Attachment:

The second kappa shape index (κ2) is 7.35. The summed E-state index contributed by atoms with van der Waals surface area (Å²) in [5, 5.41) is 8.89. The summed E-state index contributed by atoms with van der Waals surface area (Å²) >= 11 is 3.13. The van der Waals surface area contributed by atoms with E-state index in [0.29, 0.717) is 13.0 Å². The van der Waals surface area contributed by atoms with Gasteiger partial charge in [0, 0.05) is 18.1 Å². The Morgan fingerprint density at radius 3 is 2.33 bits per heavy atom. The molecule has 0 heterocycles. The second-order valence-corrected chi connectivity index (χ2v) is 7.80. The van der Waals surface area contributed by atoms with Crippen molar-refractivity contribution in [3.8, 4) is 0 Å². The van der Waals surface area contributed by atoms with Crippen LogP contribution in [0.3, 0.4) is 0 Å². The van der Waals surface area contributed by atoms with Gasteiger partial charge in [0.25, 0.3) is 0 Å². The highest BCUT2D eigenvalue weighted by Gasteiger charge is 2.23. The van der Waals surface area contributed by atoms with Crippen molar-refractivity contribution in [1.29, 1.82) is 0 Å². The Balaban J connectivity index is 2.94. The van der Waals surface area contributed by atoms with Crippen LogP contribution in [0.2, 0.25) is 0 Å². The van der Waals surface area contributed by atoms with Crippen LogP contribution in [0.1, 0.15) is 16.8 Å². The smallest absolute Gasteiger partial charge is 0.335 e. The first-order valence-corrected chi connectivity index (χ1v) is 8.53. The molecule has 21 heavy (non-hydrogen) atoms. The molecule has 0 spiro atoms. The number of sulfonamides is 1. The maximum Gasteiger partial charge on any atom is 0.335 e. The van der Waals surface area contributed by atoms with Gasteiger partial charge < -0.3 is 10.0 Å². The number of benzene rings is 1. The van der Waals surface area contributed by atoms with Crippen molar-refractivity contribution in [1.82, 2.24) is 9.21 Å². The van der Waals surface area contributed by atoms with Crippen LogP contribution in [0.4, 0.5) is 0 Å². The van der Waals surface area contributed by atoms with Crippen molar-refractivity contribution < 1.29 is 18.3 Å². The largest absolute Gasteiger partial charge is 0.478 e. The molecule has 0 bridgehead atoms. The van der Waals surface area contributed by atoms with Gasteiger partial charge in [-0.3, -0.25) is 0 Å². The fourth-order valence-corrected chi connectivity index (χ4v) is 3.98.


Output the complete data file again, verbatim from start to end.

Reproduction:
The second kappa shape index (κ2) is 7.35. The summed E-state index contributed by atoms with van der Waals surface area (Å²) in [5, 5.41) is 8.89. The summed E-state index contributed by atoms with van der Waals surface area (Å²) >= 11 is 3.13. The van der Waals surface area contributed by atoms with E-state index in [0.29, 0.717) is 13.0 Å². The van der Waals surface area contributed by atoms with Gasteiger partial charge in [0, 0.05) is 18.1 Å². The Morgan fingerprint density at radius 3 is 2.33 bits per heavy atom. The molecule has 0 heterocycles. The second-order valence-corrected chi connectivity index (χ2v) is 7.80. The van der Waals surface area contributed by atoms with Crippen molar-refractivity contribution in [3.8, 4) is 0 Å². The van der Waals surface area contributed by atoms with Crippen LogP contribution in [0.3, 0.4) is 0 Å². The van der Waals surface area contributed by atoms with Gasteiger partial charge in [0.25, 0.3) is 0 Å². The highest BCUT2D eigenvalue weighted by Gasteiger charge is 2.23. The van der Waals surface area contributed by atoms with Crippen molar-refractivity contribution in [1.29, 1.82) is 0 Å². The Balaban J connectivity index is 2.94. The van der Waals surface area contributed by atoms with Crippen LogP contribution in [0.2, 0.25) is 0 Å². The van der Waals surface area contributed by atoms with Crippen LogP contribution in [0.1, 0.15) is 16.8 Å². The smallest absolute Gasteiger partial charge is 0.335 e. The first-order valence-corrected chi connectivity index (χ1v) is 8.53. The molecule has 21 heavy (non-hydrogen) atoms. The molecule has 0 spiro atoms. The number of sulfonamides is 1. The maximum Gasteiger partial charge on any atom is 0.335 e. The van der Waals surface area contributed by atoms with Gasteiger partial charge < -0.3 is 10.0 Å². The number of benzene rings is 1. The van der Waals surface area contributed by atoms with Crippen molar-refractivity contribution in [1.82, 2.24) is 9.21 Å². The van der Waals surface area contributed by atoms with Crippen LogP contribution in [0.4, 0.5) is 0 Å². The van der Waals surface area contributed by atoms with Crippen molar-refractivity contribution < 1.29 is 18.3 Å². The largest absolute Gasteiger partial charge is 0.478 e. The molecule has 0 bridgehead atoms. The van der Waals surface area contributed by atoms with Gasteiger partial charge in [-0.3, -0.25) is 0 Å². The fourth-order valence-corrected chi connectivity index (χ4v) is 3.98.